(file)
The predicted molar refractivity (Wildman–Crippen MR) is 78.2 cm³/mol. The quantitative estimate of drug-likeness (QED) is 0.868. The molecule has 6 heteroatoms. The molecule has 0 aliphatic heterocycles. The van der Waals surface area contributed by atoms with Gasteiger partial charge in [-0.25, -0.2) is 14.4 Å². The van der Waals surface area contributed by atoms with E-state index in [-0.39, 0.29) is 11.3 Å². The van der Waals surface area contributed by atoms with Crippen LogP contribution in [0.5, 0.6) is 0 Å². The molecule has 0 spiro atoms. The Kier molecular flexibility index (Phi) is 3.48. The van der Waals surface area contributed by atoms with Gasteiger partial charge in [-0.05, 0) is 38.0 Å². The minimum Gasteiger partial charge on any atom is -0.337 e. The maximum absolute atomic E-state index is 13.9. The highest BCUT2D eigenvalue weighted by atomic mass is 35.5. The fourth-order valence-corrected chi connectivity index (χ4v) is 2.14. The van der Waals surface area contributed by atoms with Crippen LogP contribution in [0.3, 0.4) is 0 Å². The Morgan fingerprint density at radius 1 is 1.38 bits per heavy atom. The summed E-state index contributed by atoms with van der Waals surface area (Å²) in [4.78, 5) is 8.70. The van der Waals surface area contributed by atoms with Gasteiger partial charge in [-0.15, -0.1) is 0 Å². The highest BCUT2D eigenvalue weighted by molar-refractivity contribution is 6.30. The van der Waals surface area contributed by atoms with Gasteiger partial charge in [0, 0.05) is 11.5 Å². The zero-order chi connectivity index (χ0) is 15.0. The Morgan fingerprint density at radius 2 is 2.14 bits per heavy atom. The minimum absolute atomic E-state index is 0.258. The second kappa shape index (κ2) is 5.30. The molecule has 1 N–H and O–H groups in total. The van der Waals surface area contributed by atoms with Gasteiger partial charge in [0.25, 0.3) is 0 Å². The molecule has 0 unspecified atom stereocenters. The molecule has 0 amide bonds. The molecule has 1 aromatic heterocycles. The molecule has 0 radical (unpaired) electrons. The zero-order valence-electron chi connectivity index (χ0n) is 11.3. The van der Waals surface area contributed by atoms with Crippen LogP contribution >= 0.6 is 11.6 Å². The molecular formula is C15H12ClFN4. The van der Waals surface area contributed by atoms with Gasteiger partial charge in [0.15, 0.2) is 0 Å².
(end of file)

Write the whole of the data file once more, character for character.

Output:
The predicted molar refractivity (Wildman–Crippen MR) is 78.2 cm³/mol. The quantitative estimate of drug-likeness (QED) is 0.868. The molecule has 6 heteroatoms. The molecule has 0 aliphatic heterocycles. The van der Waals surface area contributed by atoms with Gasteiger partial charge in [-0.25, -0.2) is 14.4 Å². The van der Waals surface area contributed by atoms with E-state index in [-0.39, 0.29) is 11.3 Å². The van der Waals surface area contributed by atoms with Crippen LogP contribution in [0.5, 0.6) is 0 Å². The molecule has 0 spiro atoms. The Kier molecular flexibility index (Phi) is 3.48. The van der Waals surface area contributed by atoms with Gasteiger partial charge in [-0.05, 0) is 38.0 Å². The minimum Gasteiger partial charge on any atom is -0.337 e. The maximum absolute atomic E-state index is 13.9. The highest BCUT2D eigenvalue weighted by atomic mass is 35.5. The fourth-order valence-corrected chi connectivity index (χ4v) is 2.14. The van der Waals surface area contributed by atoms with Crippen LogP contribution in [0.3, 0.4) is 0 Å². The Morgan fingerprint density at radius 1 is 1.38 bits per heavy atom. The summed E-state index contributed by atoms with van der Waals surface area (Å²) in [4.78, 5) is 8.70. The van der Waals surface area contributed by atoms with Gasteiger partial charge in [-0.15, -0.1) is 0 Å². The highest BCUT2D eigenvalue weighted by molar-refractivity contribution is 6.30. The van der Waals surface area contributed by atoms with Gasteiger partial charge in [0, 0.05) is 11.5 Å². The zero-order chi connectivity index (χ0) is 15.0. The Morgan fingerprint density at radius 2 is 2.14 bits per heavy atom. The minimum absolute atomic E-state index is 0.258. The second kappa shape index (κ2) is 5.30. The molecule has 1 N–H and O–H groups in total. The van der Waals surface area contributed by atoms with Gasteiger partial charge in [0.25, 0.3) is 0 Å². The molecule has 0 unspecified atom stereocenters. The molecule has 0 amide bonds. The molecule has 1 aromatic heterocycles. The molecule has 0 radical (unpaired) electrons. The zero-order valence-electron chi connectivity index (χ0n) is 11.3. The van der Waals surface area contributed by atoms with Crippen LogP contribution >= 0.6 is 11.6 Å². The molecular formula is C15H12ClFN4. The van der Waals surface area contributed by atoms with Gasteiger partial charge in [0.15, 0.2) is 0 Å².